Wednesday, April 24, 2013

Review: Puppets by Daniel Hecht

by:  Daniel Hecht
published by:  Bloomsbury Publishing
publish date:  July 11, 2005

The New Jersey State Police had started calling him Howdy Doody, after the famous TV puppet of the 1950s. Three people killed in northern New Jersey, then three in Manhattan and another in the Bronx, in a thirteen-month period. And all of them hung up with strings attached to their limbs, like puppets. Finally the murderer was caught in New York City. Or so it seems--until State Police detective Mo Ford finds another victim, killed and arranged in exactly the same way. Is it a copycat crime, or did the police catch the wrong man? Mo's theory about what happened soon expands to involve U.S. intelligence agencies and a horrific experiment with human beings. With so many forces behind the scenes, who is the real puppet master?

This book was one of my random audiobook finds from the library.  It was one of those computer based suggestion from my past reading history.  I couldn't find anything else I wanted so I figured I'd give it a shot.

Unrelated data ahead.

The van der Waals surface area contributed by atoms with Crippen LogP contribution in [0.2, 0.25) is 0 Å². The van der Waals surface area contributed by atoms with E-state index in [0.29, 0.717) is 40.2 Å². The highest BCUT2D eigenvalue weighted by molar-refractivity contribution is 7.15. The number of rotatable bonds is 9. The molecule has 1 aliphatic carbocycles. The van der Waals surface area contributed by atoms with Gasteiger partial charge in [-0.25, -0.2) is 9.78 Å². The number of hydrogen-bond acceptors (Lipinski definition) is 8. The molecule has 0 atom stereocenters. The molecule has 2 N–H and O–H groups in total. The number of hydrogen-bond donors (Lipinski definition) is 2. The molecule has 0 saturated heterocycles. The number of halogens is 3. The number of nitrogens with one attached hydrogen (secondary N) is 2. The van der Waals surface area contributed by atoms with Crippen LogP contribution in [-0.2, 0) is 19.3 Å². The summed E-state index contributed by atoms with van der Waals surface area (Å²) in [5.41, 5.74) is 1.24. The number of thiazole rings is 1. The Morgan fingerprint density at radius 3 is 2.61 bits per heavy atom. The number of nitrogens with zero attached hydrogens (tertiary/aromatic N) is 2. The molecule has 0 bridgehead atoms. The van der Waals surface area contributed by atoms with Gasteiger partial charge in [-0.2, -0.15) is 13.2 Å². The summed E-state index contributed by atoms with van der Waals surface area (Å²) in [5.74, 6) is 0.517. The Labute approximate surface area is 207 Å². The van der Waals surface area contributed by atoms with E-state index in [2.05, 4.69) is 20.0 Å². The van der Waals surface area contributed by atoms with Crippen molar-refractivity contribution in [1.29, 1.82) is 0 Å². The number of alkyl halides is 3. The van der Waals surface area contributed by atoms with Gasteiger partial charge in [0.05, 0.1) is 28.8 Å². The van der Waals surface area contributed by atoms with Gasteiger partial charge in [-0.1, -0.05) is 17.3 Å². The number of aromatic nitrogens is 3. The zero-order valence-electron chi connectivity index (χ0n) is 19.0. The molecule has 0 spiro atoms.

I was really impressed with this book.  I've read a ton of murder mysteries and usually I can get an inkling of what's going to happen in the end or who the real killer will turn out to be.  In this case, while the perpetrator was suspected, I never thought it was possible.  It seemed so unlikely.  Anyway, kudos for surprising me there.

Another thing I really liked about this book in comparison to a lot of murder mysteries out now is that this book focused on the psychology of the crime.  So many books out focus on the forensics, and not the who and WHY. 

This book is considered a prequel to another book called Skull Session.  They're stand alone books, not really related to each other except that they both feature detective Mo Ford.  I would recommend reading Puppets first.  I'll be giving my thoughts on Skull Session in a couple of weeks.


No comments: